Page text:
I thought I would test the plate one more, I cautiously put my finger on my plate and poked around - and found...a tree???

Broccoli! How did I miss this earlier???! Yum.

As we dined, we chatted...made jokes...but gained a whole new appreciation for people who are visually impaired.

Both Hubs and I said that we felt almost claustrophobic in the was oppressive and weighty, and a little intimidating. Things we take for granted - reaching for a water glass, cutting meat, knowing if you've cleaned your plate - became major actions on our part during this dining experience.

How do I know if this is salt? Or pepper? How do I know if my water glass is empty? If I've cut my food into small enough pieces? If I have enough butter on my bread?

Eventually, the lights came back on...both for dessert and for the presentation afterwards...and we all agreed, that this experience had been SO worth it.


Truly eye-opening, in every way.

There were photos on our tables of what we had eaten, and so this is a photo of a photo of the salad we had:

And a photo of the photo of our entree:

(And you tell me, how did I miss that "tree" until the end of my meal??!!??!!)

If you EVER get an opportunity to do this, please, do it.

Because, as we learned, it is a terrible thing to see and yet, have no vision.




David said...

Wow, I've never heard of that, but it's a cool idea! Thanks for taking us along!

McTriplet Mommy said...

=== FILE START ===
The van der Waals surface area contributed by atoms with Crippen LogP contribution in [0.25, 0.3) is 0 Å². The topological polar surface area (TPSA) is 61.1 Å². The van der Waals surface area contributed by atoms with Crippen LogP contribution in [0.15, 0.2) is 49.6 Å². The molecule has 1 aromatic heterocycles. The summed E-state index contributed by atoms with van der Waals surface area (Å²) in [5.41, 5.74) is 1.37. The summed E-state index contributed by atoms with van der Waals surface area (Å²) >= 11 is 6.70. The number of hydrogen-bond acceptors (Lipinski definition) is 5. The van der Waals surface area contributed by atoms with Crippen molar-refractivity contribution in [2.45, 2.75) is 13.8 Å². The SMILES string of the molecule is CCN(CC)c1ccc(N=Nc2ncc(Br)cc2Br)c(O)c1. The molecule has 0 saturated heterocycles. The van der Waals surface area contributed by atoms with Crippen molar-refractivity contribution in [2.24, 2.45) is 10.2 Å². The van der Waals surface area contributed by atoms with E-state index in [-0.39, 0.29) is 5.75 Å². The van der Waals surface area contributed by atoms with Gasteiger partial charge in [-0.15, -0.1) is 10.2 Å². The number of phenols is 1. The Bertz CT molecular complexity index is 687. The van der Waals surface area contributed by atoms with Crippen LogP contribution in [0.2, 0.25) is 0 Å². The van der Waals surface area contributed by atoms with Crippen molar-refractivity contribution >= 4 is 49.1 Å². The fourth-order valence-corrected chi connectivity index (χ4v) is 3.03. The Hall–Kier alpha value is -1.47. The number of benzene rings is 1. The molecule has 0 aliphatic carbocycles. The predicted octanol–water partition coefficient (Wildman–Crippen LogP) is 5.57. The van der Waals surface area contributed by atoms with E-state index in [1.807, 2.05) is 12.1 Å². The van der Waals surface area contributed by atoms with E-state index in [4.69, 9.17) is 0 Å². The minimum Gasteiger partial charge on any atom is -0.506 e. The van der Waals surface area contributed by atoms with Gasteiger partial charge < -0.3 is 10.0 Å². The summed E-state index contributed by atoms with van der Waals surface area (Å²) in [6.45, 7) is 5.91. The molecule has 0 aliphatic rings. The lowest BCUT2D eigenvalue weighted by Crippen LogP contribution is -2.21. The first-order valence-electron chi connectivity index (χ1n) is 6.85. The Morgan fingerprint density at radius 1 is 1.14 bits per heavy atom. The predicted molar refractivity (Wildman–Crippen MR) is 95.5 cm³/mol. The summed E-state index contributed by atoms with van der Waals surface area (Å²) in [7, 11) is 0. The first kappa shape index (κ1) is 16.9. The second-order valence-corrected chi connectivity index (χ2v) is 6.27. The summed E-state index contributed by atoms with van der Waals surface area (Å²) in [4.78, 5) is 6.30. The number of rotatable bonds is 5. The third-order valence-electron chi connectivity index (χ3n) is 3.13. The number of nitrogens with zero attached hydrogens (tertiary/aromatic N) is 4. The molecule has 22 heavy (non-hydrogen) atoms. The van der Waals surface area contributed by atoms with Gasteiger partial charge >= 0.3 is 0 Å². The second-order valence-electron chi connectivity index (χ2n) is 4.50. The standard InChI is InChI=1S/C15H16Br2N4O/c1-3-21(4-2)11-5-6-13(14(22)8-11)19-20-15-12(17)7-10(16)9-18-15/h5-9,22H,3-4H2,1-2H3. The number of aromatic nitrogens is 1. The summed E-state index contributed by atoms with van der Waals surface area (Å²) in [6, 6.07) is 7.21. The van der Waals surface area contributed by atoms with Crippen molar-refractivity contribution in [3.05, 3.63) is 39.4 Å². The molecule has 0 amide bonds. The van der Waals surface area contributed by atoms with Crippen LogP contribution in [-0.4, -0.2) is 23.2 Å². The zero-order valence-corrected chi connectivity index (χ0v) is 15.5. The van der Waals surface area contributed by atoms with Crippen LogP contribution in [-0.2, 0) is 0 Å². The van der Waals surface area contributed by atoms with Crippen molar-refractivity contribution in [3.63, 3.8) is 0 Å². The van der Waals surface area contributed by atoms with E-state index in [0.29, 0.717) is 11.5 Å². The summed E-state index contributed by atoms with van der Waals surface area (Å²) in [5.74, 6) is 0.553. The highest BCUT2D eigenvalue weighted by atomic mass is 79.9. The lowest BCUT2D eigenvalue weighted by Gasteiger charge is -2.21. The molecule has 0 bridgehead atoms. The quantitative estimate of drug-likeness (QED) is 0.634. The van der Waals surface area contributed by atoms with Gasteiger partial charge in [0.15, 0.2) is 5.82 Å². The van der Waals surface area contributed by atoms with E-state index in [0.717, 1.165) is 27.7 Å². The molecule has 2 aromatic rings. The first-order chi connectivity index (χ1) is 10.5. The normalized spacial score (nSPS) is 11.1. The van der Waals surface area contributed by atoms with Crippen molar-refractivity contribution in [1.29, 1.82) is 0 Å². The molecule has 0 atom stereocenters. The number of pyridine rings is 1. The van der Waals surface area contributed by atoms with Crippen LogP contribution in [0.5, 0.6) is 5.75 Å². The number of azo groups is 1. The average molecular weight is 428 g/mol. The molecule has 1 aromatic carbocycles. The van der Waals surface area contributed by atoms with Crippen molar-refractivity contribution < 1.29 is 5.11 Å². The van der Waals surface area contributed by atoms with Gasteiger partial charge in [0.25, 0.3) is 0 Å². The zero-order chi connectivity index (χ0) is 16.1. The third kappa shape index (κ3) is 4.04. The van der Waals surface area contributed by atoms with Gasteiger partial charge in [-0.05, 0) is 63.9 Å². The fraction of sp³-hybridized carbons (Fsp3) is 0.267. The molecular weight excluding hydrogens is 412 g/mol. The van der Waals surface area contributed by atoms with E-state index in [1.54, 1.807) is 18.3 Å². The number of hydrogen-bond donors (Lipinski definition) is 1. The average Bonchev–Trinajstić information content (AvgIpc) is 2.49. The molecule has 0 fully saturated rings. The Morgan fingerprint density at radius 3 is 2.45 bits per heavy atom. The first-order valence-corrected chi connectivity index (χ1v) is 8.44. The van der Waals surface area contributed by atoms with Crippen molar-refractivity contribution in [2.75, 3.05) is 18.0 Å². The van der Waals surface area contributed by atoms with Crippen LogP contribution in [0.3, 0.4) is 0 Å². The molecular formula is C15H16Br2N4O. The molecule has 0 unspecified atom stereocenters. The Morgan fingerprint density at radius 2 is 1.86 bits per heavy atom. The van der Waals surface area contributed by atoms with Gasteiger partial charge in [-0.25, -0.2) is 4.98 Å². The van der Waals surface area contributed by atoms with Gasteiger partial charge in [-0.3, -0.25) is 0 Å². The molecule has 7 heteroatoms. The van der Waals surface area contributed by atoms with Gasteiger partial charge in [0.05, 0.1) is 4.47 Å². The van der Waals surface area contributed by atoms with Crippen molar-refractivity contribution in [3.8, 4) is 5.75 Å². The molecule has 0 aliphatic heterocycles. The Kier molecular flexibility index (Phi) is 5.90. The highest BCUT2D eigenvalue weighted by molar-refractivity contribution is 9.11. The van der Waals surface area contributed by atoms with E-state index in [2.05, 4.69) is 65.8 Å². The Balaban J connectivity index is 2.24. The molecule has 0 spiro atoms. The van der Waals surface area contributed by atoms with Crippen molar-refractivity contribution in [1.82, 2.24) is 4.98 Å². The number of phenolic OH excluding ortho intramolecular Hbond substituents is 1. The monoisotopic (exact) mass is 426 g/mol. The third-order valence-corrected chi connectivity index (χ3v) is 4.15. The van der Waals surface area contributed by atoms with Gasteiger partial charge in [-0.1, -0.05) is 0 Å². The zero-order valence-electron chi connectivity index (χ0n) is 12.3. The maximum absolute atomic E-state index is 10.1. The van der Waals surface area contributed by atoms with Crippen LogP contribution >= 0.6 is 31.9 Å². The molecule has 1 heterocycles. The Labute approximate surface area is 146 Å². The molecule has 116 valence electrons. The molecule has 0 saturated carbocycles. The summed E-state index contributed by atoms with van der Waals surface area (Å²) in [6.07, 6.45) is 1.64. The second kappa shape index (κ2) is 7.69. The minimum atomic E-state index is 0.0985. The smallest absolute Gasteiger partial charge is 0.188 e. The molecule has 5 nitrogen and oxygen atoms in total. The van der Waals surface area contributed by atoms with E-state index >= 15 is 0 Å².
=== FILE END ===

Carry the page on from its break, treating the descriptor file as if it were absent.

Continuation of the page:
Awesome! I've though about doing this - but I am so picky, I wouldn't have eaten half of that even if I could see what it was! LOL

Scott and I did Dialogue in the Dark a few years ago when it came through - very "cool" experience.


lacochran's evil twin said...

The pictures won't load for me so I am still "in the dark" but it sounds like you had a really interesting time. Kudos!

Jeff said...

Great post. You really captured the evening. I can't wait to hear about the two women you met. The story from Chad, the scholarship recipient, was incredible. Here a young man is out enjoying a ride with his buds on a 4-wheeler and his life is changed in a moment. He took his new challenge and he's doing wonderful things. Great story.

MA Fat Woman said...

I'm not sure either how you missed the big tree.

Mental P Mama said...

We have a restaurant in NYC that does this. It scares me to think about it. Maybe that's the point....